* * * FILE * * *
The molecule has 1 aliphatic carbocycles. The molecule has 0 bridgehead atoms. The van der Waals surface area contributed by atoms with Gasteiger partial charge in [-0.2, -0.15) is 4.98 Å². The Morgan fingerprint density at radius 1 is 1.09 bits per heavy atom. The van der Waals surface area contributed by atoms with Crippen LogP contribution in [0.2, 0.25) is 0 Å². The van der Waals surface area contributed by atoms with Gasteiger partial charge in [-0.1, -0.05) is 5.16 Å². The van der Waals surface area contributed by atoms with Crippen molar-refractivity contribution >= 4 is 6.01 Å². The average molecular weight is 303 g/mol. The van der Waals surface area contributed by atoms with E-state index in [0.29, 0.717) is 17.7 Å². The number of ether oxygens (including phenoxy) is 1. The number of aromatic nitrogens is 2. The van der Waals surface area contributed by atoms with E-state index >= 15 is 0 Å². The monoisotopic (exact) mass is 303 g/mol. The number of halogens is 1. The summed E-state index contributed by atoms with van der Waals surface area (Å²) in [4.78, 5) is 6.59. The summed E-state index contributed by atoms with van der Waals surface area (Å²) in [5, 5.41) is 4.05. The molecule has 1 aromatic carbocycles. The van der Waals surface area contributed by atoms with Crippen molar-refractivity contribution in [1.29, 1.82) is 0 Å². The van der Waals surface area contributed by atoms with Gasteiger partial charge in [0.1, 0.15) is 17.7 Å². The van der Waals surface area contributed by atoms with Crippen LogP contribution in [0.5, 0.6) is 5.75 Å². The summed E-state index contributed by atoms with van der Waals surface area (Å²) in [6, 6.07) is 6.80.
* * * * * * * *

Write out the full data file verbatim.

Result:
The molecule has 1 aliphatic carbocycles. The molecule has 0 bridgehead atoms. The van der Waals surface area contributed by atoms with Gasteiger partial charge in [-0.2, -0.15) is 4.98 Å². The Morgan fingerprint density at radius 1 is 1.09 bits per heavy atom. The van der Waals surface area contributed by atoms with Crippen LogP contribution in [0.2, 0.25) is 0 Å². The van der Waals surface area contributed by atoms with Gasteiger partial charge in [-0.1, -0.05) is 5.16 Å². The van der Waals surface area contributed by atoms with Crippen molar-refractivity contribution >= 4 is 6.01 Å². The average molecular weight is 303 g/mol. The van der Waals surface area contributed by atoms with E-state index in [0.29, 0.717) is 17.7 Å². The number of ether oxygens (including phenoxy) is 1. The number of aromatic nitrogens is 2. The van der Waals surface area contributed by atoms with E-state index >= 15 is 0 Å². The monoisotopic (exact) mass is 303 g/mol. The number of halogens is 1. The summed E-state index contributed by atoms with van der Waals surface area (Å²) in [4.78, 5) is 6.59. The summed E-state index contributed by atoms with van der Waals surface area (Å²) in [5, 5.41) is 4.05. The molecule has 1 aromatic carbocycles. The van der Waals surface area contributed by atoms with Crippen molar-refractivity contribution in [1.29, 1.82) is 0 Å². The van der Waals surface area contributed by atoms with Gasteiger partial charge in [0.1, 0.15) is 17.7 Å². The van der Waals surface area contributed by atoms with Crippen LogP contribution in [0.5, 0.6) is 5.75 Å². The summed E-state index contributed by atoms with van der Waals surface area (Å²) in [6, 6.07) is 6.80.